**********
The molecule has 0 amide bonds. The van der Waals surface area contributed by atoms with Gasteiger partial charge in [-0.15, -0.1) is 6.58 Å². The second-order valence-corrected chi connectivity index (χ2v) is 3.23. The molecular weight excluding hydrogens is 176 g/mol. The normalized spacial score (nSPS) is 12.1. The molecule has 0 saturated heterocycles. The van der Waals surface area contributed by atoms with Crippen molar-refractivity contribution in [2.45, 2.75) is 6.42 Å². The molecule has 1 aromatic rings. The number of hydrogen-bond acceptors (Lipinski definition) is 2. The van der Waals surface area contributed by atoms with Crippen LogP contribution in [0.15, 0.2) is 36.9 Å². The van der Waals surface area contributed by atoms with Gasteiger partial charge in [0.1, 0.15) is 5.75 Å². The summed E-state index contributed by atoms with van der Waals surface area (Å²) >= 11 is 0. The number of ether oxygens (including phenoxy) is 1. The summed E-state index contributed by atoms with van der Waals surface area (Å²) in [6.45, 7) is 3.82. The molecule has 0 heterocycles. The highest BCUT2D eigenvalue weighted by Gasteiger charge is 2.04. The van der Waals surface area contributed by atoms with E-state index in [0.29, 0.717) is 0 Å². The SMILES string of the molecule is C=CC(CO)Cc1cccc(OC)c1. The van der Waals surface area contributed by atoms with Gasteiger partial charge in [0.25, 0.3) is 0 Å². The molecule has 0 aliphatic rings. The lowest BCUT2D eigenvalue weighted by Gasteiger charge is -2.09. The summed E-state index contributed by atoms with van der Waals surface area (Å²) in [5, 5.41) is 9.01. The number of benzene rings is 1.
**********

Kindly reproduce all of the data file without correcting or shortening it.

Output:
The molecule has 0 amide bonds. The van der Waals surface area contributed by atoms with Gasteiger partial charge in [-0.15, -0.1) is 6.58 Å². The second-order valence-corrected chi connectivity index (χ2v) is 3.23. The molecular weight excluding hydrogens is 176 g/mol. The normalized spacial score (nSPS) is 12.1. The molecule has 0 saturated heterocycles. The van der Waals surface area contributed by atoms with Crippen molar-refractivity contribution in [2.45, 2.75) is 6.42 Å². The molecule has 1 aromatic rings. The number of hydrogen-bond acceptors (Lipinski definition) is 2. The van der Waals surface area contributed by atoms with Crippen LogP contribution in [0.15, 0.2) is 36.9 Å². The van der Waals surface area contributed by atoms with Gasteiger partial charge in [0.1, 0.15) is 5.75 Å². The summed E-state index contributed by atoms with van der Waals surface area (Å²) >= 11 is 0. The number of ether oxygens (including phenoxy) is 1. The summed E-state index contributed by atoms with van der Waals surface area (Å²) in [6.45, 7) is 3.82. The molecule has 0 heterocycles. The highest BCUT2D eigenvalue weighted by Gasteiger charge is 2.04. The van der Waals surface area contributed by atoms with E-state index in [0.29, 0.717) is 0 Å². The SMILES string of the molecule is C=CC(CO)Cc1cccc(OC)c1. The van der Waals surface area contributed by atoms with Gasteiger partial charge in [0.25, 0.3) is 0 Å². The molecule has 0 aliphatic rings. The lowest BCUT2D eigenvalue weighted by Gasteiger charge is -2.09. The summed E-state index contributed by atoms with van der Waals surface area (Å²) in [5, 5.41) is 9.01. The number of benzene rings is 1.